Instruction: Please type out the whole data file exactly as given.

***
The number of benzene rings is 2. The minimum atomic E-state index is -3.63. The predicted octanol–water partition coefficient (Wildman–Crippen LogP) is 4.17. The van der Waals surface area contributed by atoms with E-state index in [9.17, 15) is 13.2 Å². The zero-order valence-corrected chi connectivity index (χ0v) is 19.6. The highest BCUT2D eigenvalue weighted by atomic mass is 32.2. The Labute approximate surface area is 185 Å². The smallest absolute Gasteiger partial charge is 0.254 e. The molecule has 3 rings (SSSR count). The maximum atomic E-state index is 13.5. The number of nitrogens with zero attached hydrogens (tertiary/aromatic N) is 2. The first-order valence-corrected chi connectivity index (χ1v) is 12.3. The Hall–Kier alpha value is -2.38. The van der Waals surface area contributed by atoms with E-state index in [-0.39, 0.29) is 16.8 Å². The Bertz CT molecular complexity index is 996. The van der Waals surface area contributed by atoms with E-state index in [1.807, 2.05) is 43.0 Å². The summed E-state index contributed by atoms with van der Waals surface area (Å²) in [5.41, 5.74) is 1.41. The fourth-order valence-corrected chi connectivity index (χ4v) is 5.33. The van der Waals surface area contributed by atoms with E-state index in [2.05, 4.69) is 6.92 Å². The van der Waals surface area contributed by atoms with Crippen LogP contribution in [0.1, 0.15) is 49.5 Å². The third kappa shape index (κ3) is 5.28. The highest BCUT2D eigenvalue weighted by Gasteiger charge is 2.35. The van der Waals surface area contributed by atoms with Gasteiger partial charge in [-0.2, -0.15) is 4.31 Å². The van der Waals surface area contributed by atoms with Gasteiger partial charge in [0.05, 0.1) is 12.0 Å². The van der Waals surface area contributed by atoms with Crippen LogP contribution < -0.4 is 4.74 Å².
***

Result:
The number of benzene rings is 2. The minimum atomic E-state index is -3.63. The predicted octanol–water partition coefficient (Wildman–Crippen LogP) is 4.17. The van der Waals surface area contributed by atoms with E-state index in [9.17, 15) is 13.2 Å². The zero-order valence-corrected chi connectivity index (χ0v) is 19.6. The highest BCUT2D eigenvalue weighted by atomic mass is 32.2. The Labute approximate surface area is 185 Å². The smallest absolute Gasteiger partial charge is 0.254 e. The molecule has 3 rings (SSSR count). The maximum atomic E-state index is 13.5. The number of nitrogens with zero attached hydrogens (tertiary/aromatic N) is 2. The first-order valence-corrected chi connectivity index (χ1v) is 12.3. The Hall–Kier alpha value is -2.38. The van der Waals surface area contributed by atoms with E-state index in [-0.39, 0.29) is 16.8 Å². The Bertz CT molecular complexity index is 996. The van der Waals surface area contributed by atoms with E-state index in [1.807, 2.05) is 43.0 Å². The summed E-state index contributed by atoms with van der Waals surface area (Å²) in [5.41, 5.74) is 1.41. The fourth-order valence-corrected chi connectivity index (χ4v) is 5.33. The van der Waals surface area contributed by atoms with E-state index in [2.05, 4.69) is 6.92 Å². The van der Waals surface area contributed by atoms with Crippen LogP contribution in [0.1, 0.15) is 49.5 Å². The third kappa shape index (κ3) is 5.28. The highest BCUT2D eigenvalue weighted by Gasteiger charge is 2.35. The van der Waals surface area contributed by atoms with Gasteiger partial charge in [-0.2, -0.15) is 4.31 Å². The van der Waals surface area contributed by atoms with Gasteiger partial charge in [0.05, 0.1) is 12.0 Å². The van der Waals surface area contributed by atoms with Crippen LogP contribution < -0.4 is 4.74 Å².